This post tells the life story of an Arabic manuscript of folk tales. The manuscript is not particularly old, nor particularly beautiful, but it has a curious tale of its own. My interest was sparked by the spine of the Victorian binding, which does not bear the title or author of the work, but instead describes the book as follows: “Arabic M.S. given to Miss Gurney by Mrs. Leider”. This provenance was obviously of importance to the owner, but who were these women?
It is frustrating when trying to identify women in historical sources that not only are their first names often hidden but that on marriage they usually took their husband’s surname. In Mrs Leider’s case, that surname is likely to have been misspelled. My favourite candidate for the role is a remarkable woman by the name of Alice Holliday, who in about 1838 married the missionary Revered Johann Rudolph Theophilus Lieder in Cairo. Jaromir Malek notes that “the name is sometimes rendered in a distorted fashion, e.g. Leider, Leeder, or Lieders” ( ‘The Monuments Recorded by Alice Lieder in the ‘Temple of Vulcan’ at Memphis in May 1853’ ). For many years Alice Lieder successfully ran the Mission school for girls. Malek paints an intriguing portrait: “Judging by the accounts of travellers who visited Cairo in the 1840s and 1850s and met her there, Mrs Lieder was a very enlightened and exceptionally determined woman who occasionally proved very much too independent for her male contemporaries” – a description reminiscent of Enriqueta Rylands, the founder of this Library.
In his article, Jaromir Malek also relates the story that Mrs Lieder “taught the wife and two daughters of Ibrahim Pasha in his harem” – which leads to a tempting (but unsubstantiated) hypothesis regarding her acquisition of the manuscript. This manuscript was written by a Christian Copt in 1129AH (1717CE), possibly for a Cairo contemporary named Yūsuf Qumṣ. Alice and Johann Lieder had a close relationship with the Coptic community in Cairo (see article by Paul Sedra) and are known to have collected Egyptian antiquities (see the British Museum blog). Indeed, the core of the manuscript collection in the John Rylands Library was formed by Lord Lindsay, Earl of Crawford. His collection of “Oriental manuscripts” began during his visit to Egypt in 1836-7, on which he met Rev. Lieder and acquired through him an illuminated manuscript of the Koran.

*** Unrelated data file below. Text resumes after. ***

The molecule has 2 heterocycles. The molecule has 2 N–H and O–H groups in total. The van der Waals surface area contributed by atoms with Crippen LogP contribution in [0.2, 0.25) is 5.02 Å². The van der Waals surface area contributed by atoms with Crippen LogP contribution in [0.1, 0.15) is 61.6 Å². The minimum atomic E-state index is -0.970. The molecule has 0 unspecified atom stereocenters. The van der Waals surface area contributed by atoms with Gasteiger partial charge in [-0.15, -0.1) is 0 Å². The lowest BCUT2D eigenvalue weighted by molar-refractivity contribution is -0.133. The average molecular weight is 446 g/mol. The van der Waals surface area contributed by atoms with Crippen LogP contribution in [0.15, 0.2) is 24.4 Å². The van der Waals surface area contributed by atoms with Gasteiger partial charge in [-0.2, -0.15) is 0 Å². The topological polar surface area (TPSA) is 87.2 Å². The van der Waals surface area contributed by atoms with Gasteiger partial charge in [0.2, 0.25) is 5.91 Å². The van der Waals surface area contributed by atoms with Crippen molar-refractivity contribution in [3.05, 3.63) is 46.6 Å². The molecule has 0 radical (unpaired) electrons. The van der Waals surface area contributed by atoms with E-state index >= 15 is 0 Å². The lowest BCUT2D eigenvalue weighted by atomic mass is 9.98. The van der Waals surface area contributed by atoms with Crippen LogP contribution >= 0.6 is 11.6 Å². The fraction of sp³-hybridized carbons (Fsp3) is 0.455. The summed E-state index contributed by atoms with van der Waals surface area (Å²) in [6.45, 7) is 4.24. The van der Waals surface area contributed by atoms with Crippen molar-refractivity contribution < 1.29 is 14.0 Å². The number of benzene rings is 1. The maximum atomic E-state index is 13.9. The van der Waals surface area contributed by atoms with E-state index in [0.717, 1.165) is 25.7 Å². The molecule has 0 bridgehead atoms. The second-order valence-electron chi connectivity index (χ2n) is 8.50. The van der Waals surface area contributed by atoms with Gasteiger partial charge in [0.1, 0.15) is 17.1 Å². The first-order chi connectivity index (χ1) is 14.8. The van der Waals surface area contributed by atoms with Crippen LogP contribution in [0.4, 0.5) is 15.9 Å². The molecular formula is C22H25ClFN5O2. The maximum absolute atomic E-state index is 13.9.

To the question “Who was Miss Gurney?” the simple answer is that I don’t know. There are a number of highly educated and cultured women bearing the Quaker family name of Gurney. To narrow it down we can look to the later life of the manuscript. It was sold to the John Rylands Library in 1922 by “Mrs Braithwaite” having previously belonged to “J.B. Braithwaite”. According to the Dictionary of National Biography, Joseph Bevan Braithwaite (1818-1905) had a substantial library, which had grown from a collection of books given to him by Joseph John Gurney in 1834. Joseph was particularly close to his eldest sister, the prison reformer Elizabeth Fry (the Library holds her heavily annotated Bible). However, she married in 1800 – probably before Alice Holliday was even born. Perhaps “Miss Gurney” was Joseph’s daughter Anna who married John Backhouse in 1843, but died in 1847 aged only twenty seven. Another possible candidate is Joseph’s cousin Anna Gurney (1795-1857), an Anglo-Saxon scholar proficient in many languages. We may never know for certain.
This manuscript (Arabic MS 658 (819)), along with the Rylands’ sixteenth century manuscript of Arabian Nights, is currently on display in Paris as part of the “Les Mille et Une Nuits” exhibition at the Institut de Monde Arabe. If you have any evidence or information about which would help identify the previous owners of this manuscript, I would very much like to hear from you.